Special issue: The ILC guide to Kitakami 3

Japan might seem difficult to understand at times. There are unwritten rules and a societal order that can trip up foreigners and make communication awkward. But if the ILC comes to Japan, many people will move there from all around the world. So what is really happening there at the moment? What’s it like being a researcher in the region? And what would make life easier for researchers who move there in the future? Our third “Life in Kitakami” special issue addresses all these questions. Here are volumes 1 and 2.

Director's Corner

ILC: What’s happening in Japan

by Lyn Evans

With a technical design well in place and R&D continuing on accelerator and detectors, the community is waiting for the next big milestone to occur towards the realisation of the ILC. Apart from crucial next results from the Large Hadron Collider at CERN, all eyes are on the potential ILC host Japan. So what’s happening in Japan? Linear Collider Collaboration Director Lyn Evans takes stock

Around the World

Making Kitakami your home

by Rika Takahashi

A working accelerator and detectors that take accurate data are great – but there’s more to life than that. If the ILC goes to Japan, it will attract scientists from around the world, who will be moving with their partners and families who will need houses, schools, jobs and paperwork. In a symposium held at Oshu city hall, local representatives discussed with potential future residents what it takes to make the ideal ILC town.


The fall and subsequent rise of the ILC project through the eyes of a particle physicist journeyman

by Joykrit Mitra

The ILC project has witnessed some ups and downs in the past decade. The story told through the career of a physicist involved with ILC detector research and development who experienced it directly, from his days as a graduate student till now, as a researcher in Japan.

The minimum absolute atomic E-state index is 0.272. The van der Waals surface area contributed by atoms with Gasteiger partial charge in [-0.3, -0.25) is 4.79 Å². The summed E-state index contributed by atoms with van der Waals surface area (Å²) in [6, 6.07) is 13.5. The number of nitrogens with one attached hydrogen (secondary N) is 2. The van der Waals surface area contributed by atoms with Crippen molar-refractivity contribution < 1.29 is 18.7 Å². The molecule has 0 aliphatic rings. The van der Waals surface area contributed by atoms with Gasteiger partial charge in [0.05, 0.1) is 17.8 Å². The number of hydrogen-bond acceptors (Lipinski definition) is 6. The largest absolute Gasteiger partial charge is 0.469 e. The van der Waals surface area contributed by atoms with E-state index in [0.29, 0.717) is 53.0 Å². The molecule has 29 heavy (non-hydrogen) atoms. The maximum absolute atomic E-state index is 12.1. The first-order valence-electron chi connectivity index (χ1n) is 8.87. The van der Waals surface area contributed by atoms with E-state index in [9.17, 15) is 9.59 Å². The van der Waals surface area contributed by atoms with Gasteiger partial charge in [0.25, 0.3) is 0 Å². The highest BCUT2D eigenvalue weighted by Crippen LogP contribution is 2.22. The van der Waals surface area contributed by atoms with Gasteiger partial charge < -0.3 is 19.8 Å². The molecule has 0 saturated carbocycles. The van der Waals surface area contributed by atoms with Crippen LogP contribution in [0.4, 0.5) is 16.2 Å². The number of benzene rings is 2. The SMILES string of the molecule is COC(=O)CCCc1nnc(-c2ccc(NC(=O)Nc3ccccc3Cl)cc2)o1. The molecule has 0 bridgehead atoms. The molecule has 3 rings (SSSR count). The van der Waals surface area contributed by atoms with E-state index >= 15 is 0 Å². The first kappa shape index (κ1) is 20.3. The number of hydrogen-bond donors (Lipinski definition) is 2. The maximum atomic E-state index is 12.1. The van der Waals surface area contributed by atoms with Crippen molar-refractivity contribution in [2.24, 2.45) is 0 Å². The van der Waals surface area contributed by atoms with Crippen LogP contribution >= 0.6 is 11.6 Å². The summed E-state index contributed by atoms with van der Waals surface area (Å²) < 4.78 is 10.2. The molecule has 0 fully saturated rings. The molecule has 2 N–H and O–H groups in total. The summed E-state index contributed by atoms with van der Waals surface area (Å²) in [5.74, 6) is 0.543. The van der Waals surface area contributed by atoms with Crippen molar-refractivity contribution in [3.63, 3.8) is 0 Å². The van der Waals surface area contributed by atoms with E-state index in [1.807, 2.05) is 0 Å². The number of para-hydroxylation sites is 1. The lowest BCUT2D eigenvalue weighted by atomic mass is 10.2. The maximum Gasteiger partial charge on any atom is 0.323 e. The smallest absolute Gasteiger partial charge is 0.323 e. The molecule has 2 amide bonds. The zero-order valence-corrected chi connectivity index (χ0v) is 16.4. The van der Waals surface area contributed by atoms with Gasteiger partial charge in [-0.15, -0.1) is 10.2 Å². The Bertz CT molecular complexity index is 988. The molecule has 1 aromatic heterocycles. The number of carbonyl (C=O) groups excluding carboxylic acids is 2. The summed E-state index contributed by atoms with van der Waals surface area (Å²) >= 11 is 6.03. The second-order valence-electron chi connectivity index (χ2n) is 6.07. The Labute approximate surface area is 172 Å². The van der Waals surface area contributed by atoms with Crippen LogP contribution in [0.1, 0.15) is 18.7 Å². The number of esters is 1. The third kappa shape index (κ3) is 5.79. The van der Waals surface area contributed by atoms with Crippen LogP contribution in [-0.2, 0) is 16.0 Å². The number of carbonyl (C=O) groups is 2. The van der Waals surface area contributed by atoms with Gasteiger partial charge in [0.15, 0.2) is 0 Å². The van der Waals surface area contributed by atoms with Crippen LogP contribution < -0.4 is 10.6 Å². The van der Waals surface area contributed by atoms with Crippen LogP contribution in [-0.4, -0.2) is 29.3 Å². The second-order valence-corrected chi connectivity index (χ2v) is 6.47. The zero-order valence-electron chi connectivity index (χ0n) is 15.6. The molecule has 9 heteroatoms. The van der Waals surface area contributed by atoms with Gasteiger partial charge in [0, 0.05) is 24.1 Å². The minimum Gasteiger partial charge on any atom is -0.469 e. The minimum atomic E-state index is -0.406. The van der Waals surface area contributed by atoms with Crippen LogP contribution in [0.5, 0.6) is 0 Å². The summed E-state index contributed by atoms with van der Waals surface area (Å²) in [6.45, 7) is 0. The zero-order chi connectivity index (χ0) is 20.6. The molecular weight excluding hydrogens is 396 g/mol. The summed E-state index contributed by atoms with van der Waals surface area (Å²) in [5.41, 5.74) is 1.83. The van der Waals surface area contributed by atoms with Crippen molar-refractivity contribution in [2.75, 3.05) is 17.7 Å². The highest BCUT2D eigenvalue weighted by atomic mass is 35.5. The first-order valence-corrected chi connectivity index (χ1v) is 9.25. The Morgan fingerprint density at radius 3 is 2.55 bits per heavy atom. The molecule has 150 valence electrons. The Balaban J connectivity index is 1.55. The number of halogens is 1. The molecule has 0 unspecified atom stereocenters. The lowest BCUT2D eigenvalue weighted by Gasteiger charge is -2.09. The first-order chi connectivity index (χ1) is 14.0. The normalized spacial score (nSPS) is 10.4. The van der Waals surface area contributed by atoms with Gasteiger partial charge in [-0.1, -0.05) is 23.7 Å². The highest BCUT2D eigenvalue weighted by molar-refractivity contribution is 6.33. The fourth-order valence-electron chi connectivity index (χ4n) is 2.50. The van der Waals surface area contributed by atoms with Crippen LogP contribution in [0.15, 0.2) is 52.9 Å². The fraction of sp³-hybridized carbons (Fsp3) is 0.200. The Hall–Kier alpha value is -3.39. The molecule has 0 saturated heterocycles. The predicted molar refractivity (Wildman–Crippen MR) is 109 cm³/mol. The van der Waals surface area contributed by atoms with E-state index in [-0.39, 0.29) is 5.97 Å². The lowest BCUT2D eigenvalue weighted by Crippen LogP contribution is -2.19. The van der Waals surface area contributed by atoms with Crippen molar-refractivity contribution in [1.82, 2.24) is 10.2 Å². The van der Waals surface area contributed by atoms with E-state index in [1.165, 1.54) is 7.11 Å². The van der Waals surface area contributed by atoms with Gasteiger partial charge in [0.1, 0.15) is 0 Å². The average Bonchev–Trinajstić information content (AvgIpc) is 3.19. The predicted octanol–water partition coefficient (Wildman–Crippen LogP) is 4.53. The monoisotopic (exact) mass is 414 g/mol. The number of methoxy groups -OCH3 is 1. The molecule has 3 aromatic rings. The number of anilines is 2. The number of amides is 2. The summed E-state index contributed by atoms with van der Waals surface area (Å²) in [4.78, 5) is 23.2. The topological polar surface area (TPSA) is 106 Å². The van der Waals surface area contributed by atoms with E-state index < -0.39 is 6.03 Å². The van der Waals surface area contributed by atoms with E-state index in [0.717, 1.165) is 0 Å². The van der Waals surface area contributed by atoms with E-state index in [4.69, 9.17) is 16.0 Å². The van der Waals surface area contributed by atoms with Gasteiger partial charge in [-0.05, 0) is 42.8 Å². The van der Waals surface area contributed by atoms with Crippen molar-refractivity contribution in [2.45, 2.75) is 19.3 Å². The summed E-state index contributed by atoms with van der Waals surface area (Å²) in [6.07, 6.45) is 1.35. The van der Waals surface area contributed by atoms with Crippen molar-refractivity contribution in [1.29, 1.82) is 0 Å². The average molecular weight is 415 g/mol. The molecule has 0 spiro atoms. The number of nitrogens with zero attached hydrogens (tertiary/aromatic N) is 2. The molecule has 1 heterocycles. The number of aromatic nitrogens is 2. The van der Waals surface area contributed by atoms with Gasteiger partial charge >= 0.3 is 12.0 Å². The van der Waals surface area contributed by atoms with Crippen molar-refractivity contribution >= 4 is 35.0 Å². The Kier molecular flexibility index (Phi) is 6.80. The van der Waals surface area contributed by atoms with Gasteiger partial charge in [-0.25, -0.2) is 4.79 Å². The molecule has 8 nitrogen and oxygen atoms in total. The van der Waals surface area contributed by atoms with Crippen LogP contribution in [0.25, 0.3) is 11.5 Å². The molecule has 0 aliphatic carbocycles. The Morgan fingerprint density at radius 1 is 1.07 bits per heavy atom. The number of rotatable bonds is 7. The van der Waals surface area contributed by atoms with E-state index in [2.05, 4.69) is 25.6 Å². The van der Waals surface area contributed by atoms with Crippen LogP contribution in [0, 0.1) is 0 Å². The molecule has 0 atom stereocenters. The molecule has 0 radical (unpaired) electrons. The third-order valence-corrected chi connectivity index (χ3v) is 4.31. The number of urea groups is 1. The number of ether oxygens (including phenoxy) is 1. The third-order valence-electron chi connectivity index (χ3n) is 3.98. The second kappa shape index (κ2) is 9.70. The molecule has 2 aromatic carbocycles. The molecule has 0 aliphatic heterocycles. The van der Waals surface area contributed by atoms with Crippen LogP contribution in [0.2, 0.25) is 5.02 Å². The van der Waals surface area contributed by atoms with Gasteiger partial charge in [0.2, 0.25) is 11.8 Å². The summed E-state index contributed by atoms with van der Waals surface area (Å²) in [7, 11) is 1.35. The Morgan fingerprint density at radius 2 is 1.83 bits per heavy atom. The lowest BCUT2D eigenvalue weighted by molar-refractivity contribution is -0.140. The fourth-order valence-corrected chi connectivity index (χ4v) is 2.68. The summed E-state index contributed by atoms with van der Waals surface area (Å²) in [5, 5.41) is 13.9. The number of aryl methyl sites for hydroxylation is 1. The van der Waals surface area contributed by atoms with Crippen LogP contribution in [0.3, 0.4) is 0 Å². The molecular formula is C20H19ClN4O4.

In the News

  • from Global Construction Review
    17 September 2014

    Arup has been appointed by the European Organisation for Nuclear Research (CERN) to work out the design and geoengineering of the 100km tunnel that will accommodate the proposed Future Circular Collider (FCC).

  • from Iwate Nippo
    15 September 2014

    一関市主催の「いちのせきサイエンスカフェ」は14日、同市大手町の一関図書館で開かれた。国際リニアコライダー(ILC)の東北誘致に取り組む東北大大学院の佐貫智行准教授が講演した。(On 14 September, Ichinoseki Science cafe was held at city’s public library, and Tomoyuki Sanuki, who is working on to ILC realisation in Tohoku gave a talk.)

  • from New Scientist
    15 September

    Would Scottish science benefit if the country became independent of the UK? Two academics offer contrasting views

  • from Fermilab Today
    11 September 2014

    If you’re a science enthusiast, this week you have likely encountered outlandish headlines invoking Stephen Hawking, the Higgs boson and the end of the universe.

  • from
    8 September 2014

    A new ultra-precise particle detector is being developed to investigate the bizarre properties and behaviors of tiny elementary particles that seem to defy the laws of traditional physics.

  • from Iwate nippo
    7 September 2014

    国際リニアコライダーの測定器「ILD」研究チームによる国際会議は6日、奥州市内で、4日間の日程で始まった。欧州を中心に13カ国から85人が参加。ILCの建設候補地に北上山地(北上高地)が決まったことを受け、周辺の生活環境などについて意見交換した。(4-days international workshop for ILC’s particle detector, ILD has started on 6 September in Oshu city. 85 scientists from 13 countries attended the workshop. They discussed about the living environment in reaction to the decision of Kitakami mountain to be a prime candidate site for the ILC.)

  • from Tanko Nichinichi
    5 September 2014

    水沢区で6日から9日にかけ「ILDミーティング2014」が開かれる。訪れる研究者は80人余り。このうち約半数が外国人だ。ILC誘致とそれに伴う国際研究都市を目指そうとしているだけに、ノウハウを積み重ねる絶好の機会になるかもしれない。(From 6 to 9 September, ILD meeting 2014 will be held in Mizusawa district. About 80 scientists will visit the area, and half of them are from overseas. This will be an ideal opportunity to study the ins and outs to take care of the foreign scientists who might visit or live in the area if the ILC to be built.)